Re: Delete scheduler SD_WAKE_AFFINE and SD_WAKE_BALANCE flags
From: Nick Piggin
Date: Fri Jul 29 2005 - 03:55:09 EST
Chen, Kenneth W wrote:
Nick Piggin wrote on Thursday, July 28, 2005 7:01 PM
This clearly outlines an issue with the implementation. Optimize for one
type of workload has detrimental effect on another workload and vice versa.
Yep. That comes up fairly regularly when tuning the scheduler :(
I won't try to compromise between the two. If you do so, we would end up
with two half baked raw turkey. Making less aggressive load balance in the
wake up path would probably reduce performance for the type of workload you
quoted earlier and for db workload, we don't want any of them at all, not
even the code to determine whether it should be balanced or not.
Well, that remains to be seen. If it can be made _smarter_, then you
may not have to take such a big compromise.
But either way, there will have to be some compromise made. At the
very least you have to find some acceptable default.
Do you have an example workload you mentioned earlier that depends on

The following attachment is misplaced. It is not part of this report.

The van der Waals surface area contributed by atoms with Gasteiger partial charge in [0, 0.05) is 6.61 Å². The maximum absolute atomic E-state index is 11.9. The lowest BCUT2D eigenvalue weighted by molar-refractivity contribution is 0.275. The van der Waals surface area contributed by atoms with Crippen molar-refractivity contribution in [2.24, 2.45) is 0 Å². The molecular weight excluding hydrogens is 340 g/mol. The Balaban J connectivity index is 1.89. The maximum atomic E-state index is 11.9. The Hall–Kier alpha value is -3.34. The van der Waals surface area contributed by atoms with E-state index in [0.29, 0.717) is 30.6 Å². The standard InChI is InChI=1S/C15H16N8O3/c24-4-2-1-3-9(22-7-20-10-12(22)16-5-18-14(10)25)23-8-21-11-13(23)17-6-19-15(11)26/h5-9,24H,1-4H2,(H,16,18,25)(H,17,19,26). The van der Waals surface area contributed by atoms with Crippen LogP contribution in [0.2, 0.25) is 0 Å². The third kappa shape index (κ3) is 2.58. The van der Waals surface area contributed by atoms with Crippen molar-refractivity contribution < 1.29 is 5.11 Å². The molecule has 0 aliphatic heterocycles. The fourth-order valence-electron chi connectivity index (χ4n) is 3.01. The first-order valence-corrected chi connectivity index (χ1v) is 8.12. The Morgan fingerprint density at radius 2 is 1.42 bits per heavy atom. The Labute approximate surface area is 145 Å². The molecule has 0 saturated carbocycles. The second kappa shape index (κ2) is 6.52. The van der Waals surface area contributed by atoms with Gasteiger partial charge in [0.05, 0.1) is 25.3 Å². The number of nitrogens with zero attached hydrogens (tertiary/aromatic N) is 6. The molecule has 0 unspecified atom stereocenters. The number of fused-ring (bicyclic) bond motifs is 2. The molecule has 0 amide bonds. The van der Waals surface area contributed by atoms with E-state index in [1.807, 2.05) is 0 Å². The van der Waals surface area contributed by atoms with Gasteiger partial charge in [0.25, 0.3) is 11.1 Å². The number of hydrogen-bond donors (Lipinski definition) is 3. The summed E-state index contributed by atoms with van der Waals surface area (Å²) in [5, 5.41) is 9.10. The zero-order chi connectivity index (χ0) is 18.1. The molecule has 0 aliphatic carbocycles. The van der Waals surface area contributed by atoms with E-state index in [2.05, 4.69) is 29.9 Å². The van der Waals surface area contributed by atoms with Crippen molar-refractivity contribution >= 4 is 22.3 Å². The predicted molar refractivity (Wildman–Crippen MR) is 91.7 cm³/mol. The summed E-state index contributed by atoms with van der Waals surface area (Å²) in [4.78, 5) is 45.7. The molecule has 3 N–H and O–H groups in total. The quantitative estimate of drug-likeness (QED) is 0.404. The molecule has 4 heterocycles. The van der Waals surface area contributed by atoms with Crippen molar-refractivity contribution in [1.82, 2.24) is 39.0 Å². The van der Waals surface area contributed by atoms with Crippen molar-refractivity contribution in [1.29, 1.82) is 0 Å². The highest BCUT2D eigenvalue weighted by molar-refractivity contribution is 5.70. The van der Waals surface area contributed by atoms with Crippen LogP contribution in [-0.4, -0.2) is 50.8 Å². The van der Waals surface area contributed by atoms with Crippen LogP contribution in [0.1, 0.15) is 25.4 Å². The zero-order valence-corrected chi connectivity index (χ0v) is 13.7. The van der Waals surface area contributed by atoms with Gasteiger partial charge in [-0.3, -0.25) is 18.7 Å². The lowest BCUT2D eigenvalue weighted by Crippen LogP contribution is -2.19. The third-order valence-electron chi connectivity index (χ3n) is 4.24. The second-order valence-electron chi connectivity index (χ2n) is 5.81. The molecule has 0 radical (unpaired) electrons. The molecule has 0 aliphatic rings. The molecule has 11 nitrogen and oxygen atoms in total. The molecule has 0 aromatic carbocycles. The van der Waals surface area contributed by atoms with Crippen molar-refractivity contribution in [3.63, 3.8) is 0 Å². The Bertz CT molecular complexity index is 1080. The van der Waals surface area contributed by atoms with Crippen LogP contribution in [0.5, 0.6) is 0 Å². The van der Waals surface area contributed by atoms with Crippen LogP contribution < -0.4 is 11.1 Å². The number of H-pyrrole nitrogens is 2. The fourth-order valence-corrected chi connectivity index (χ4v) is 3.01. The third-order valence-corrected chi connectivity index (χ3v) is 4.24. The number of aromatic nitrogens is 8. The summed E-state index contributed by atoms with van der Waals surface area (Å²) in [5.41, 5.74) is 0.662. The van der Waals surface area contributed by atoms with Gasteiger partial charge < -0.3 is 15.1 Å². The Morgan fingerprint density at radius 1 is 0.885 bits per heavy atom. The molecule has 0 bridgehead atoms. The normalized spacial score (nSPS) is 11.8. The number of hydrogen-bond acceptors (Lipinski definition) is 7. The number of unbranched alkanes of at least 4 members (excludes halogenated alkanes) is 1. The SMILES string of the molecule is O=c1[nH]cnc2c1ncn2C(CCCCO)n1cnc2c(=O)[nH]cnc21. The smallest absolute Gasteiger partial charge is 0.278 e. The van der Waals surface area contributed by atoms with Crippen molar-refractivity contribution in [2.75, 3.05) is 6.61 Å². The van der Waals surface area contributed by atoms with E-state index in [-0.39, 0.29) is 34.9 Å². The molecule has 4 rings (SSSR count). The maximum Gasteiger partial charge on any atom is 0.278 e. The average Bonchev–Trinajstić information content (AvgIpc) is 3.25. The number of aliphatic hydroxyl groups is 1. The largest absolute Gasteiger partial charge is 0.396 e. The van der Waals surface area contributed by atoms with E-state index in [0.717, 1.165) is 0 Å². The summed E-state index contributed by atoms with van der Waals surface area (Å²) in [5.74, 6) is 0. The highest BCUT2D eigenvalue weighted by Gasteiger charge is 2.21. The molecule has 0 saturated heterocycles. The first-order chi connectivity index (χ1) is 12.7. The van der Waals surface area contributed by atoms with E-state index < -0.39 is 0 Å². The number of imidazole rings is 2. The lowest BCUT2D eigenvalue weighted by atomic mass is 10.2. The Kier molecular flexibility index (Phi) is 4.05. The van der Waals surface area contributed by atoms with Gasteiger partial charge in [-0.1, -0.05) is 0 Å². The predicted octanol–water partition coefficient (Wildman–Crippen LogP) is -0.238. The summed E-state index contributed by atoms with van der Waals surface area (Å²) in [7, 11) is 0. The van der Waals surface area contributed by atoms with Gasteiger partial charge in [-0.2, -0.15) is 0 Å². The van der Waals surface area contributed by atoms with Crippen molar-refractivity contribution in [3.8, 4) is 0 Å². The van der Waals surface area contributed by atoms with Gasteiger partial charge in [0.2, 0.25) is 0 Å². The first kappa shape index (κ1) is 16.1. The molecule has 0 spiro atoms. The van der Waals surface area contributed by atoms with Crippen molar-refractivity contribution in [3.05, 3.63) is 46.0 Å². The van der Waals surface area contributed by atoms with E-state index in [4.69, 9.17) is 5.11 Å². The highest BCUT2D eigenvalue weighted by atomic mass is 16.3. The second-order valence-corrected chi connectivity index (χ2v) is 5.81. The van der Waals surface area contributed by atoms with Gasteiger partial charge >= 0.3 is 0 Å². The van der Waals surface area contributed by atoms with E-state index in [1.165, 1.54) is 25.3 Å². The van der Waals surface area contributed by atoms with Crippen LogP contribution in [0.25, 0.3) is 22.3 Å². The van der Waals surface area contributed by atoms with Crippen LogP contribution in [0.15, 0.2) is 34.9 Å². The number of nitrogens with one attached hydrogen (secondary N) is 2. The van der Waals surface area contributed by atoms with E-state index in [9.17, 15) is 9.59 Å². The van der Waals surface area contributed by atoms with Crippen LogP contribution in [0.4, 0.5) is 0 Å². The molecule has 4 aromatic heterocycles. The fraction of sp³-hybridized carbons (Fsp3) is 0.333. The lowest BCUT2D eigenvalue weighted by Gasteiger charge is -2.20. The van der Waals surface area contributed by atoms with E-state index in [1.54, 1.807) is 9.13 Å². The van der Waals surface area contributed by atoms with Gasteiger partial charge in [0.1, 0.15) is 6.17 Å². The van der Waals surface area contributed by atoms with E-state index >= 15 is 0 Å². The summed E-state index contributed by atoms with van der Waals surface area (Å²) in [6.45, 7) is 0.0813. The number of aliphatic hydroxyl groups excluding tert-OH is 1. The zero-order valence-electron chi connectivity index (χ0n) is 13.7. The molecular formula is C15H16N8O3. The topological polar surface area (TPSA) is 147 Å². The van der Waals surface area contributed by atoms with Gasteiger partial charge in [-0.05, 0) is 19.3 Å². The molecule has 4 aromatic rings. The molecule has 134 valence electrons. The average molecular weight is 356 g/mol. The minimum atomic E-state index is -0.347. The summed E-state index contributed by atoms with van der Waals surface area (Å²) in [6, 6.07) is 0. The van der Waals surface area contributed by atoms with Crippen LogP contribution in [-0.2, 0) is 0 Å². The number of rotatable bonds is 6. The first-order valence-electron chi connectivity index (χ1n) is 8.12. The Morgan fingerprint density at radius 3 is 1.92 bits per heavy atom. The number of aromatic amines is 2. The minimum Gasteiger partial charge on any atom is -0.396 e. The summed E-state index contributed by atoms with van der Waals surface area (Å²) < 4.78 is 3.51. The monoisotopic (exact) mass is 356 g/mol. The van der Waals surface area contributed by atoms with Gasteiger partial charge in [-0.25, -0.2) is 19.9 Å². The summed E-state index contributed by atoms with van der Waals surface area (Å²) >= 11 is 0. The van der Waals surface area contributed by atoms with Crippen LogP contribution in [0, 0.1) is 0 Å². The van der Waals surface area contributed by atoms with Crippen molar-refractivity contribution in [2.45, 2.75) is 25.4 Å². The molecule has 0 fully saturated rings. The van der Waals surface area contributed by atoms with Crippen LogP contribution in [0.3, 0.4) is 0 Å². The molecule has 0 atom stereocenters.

SD_WAKE_BALANCE? I would like to experiment with it so we can move this
forward instead of paper talk.
Well, you can easily see suboptimal scheduling decisions on many
programs with lots of interprocess communication. For example, tbench
on a dual Xeon:
processes 1 2 3 4
2.6.13-rc4: 187, 183, 179 260, 259, 256 340, 320, 349 504, 496, 500
no wake-bal: 180, 180, 177 254, 254, 253 268, 270, 348 345, 290, 500
Numbers are MB/s, higher is better.
Networking or other IO workloads where processes are tightly coupled
to a specific adapter / interrupt source can also see pretty good
SUSE Labs, Novell Inc.
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